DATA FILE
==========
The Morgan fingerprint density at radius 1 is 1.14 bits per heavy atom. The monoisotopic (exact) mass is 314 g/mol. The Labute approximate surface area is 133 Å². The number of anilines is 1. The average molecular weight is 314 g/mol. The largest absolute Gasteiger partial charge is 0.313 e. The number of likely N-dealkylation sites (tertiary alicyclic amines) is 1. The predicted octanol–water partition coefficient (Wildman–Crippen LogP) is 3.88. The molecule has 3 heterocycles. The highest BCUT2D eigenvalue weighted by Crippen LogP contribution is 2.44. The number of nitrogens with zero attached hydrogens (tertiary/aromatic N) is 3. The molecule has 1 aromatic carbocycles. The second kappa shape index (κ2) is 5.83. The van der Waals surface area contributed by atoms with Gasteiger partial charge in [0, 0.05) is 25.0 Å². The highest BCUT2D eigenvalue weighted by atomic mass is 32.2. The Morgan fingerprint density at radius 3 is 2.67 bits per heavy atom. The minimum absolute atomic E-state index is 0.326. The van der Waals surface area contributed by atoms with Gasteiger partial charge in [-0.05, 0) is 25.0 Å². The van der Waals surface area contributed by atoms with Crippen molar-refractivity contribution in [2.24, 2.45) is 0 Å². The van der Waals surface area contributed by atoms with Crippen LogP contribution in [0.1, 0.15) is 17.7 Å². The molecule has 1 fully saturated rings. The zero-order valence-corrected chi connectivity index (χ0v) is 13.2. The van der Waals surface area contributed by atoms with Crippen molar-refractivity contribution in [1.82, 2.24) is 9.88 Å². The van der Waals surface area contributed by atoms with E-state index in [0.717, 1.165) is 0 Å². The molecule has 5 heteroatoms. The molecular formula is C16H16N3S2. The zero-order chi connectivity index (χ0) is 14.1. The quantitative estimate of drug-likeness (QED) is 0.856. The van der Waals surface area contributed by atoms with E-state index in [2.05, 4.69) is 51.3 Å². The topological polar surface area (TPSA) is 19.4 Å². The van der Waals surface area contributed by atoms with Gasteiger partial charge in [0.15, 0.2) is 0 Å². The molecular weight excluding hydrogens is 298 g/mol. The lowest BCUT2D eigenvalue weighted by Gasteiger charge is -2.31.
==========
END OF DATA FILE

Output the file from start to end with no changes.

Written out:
The Morgan fingerprint density at radius 1 is 1.14 bits per heavy atom. The monoisotopic (exact) mass is 314 g/mol. The Labute approximate surface area is 133 Å². The number of anilines is 1. The average molecular weight is 314 g/mol. The largest absolute Gasteiger partial charge is 0.313 e. The number of likely N-dealkylation sites (tertiary alicyclic amines) is 1. The predicted octanol–water partition coefficient (Wildman–Crippen LogP) is 3.88. The molecule has 3 heterocycles. The highest BCUT2D eigenvalue weighted by Crippen LogP contribution is 2.44. The number of nitrogens with zero attached hydrogens (tertiary/aromatic N) is 3. The molecule has 1 aromatic carbocycles. The second kappa shape index (κ2) is 5.83. The van der Waals surface area contributed by atoms with Gasteiger partial charge in [0, 0.05) is 25.0 Å². The highest BCUT2D eigenvalue weighted by atomic mass is 32.2. The Morgan fingerprint density at radius 3 is 2.67 bits per heavy atom. The minimum absolute atomic E-state index is 0.326. The van der Waals surface area contributed by atoms with Gasteiger partial charge in [-0.05, 0) is 25.0 Å². The van der Waals surface area contributed by atoms with Crippen molar-refractivity contribution in [2.24, 2.45) is 0 Å². The van der Waals surface area contributed by atoms with Crippen LogP contribution in [0.1, 0.15) is 17.7 Å². The molecule has 1 fully saturated rings. The zero-order valence-corrected chi connectivity index (χ0v) is 13.2. The van der Waals surface area contributed by atoms with Crippen molar-refractivity contribution in [1.82, 2.24) is 9.88 Å². The van der Waals surface area contributed by atoms with E-state index in [0.717, 1.165) is 0 Å². The molecule has 5 heteroatoms. The molecular formula is C16H16N3S2. The zero-order chi connectivity index (χ0) is 14.1. The quantitative estimate of drug-likeness (QED) is 0.856. The van der Waals surface area contributed by atoms with E-state index in [2.05, 4.69) is 51.3 Å². The topological polar surface area (TPSA) is 19.4 Å². The van der Waals surface area contributed by atoms with Gasteiger partial charge in [0.15, 0.2) is 0 Å². The molecular weight excluding hydrogens is 298 g/mol. The lowest BCUT2D eigenvalue weighted by Gasteiger charge is -2.31.